House Majority Leader Eric Cantor, who recently described anti-Wall Street demonstrators as “growing mobs," said today that the increasing frustration in the United States is warranted.
Cantor, in an interview on “Fox News Sunday,” also predicted that the congressional supercommittee will be successful in its goal of cutting “at least” $1.2 trillion from the deficit.
“There is a growing frustration out there across this country, and it’s warranted,” the Virginia Republican responded when asked about his “mobs” remark made on Oct. 7. “Too many people are out of work.”
U.S. lawmakers, facing a 9.1 percent unemployment rate and a stagnant recovery from the 2008 financial crisis, are split on what is needed to spur economic growth and recovery. Republicans have pushed for a reduction in federal regulation, the corporate and individual rates and “significant spending cuts.” President Barack Obama countered with his $447 billion jobs proposal, aimed at boosting the economy through infrastructure spending, subsidies to local governments and cutting payroll taxes.
“Where I’m most concerned, is we have elected leaders in this town who frankly are joining in an effort to blame others rather than focusing on the policies that have brought about the current situation,” Cantor said of the anti-Wall Street protests.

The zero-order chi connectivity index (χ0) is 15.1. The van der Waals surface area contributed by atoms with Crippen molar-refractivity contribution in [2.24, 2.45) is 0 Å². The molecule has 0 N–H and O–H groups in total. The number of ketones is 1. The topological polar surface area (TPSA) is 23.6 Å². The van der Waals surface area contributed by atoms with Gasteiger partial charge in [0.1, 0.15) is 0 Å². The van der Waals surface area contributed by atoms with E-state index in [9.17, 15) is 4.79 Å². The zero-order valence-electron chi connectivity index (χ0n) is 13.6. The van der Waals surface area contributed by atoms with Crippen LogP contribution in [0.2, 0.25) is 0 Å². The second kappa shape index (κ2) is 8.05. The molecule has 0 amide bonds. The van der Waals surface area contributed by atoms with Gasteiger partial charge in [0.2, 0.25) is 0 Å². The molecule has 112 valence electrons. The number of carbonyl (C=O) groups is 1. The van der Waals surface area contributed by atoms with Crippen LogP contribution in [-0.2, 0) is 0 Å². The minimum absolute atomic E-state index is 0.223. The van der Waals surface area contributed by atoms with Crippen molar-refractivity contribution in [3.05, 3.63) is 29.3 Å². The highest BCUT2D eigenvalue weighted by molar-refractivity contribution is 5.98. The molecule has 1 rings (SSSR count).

Cantor said that “there has to be success” in the supercommittee’s deficit-reduction efforts.
Obama has been unable to get lawmakers to sign onto his $447 billion jobs package and has placed the blame on Republicans for lacking a plan and putting a halt to progress. Speaker John Boehner, an Ohio Republican, disputed that view in a personal call to Obama, saying that he wanted to make sure Obama “had all of the facts,” according to a readout of the call provided by Boehner’s office.
The U.S. Senate shelved Obama’s plan on Oct. 11 when it fell short of the 60 votes needed to advance the proposal. Lawmakers and the White House said after the vote that they would begin looking for pieces of the White House plan that are amenable to both parties, and then hold separate votes on those parts.
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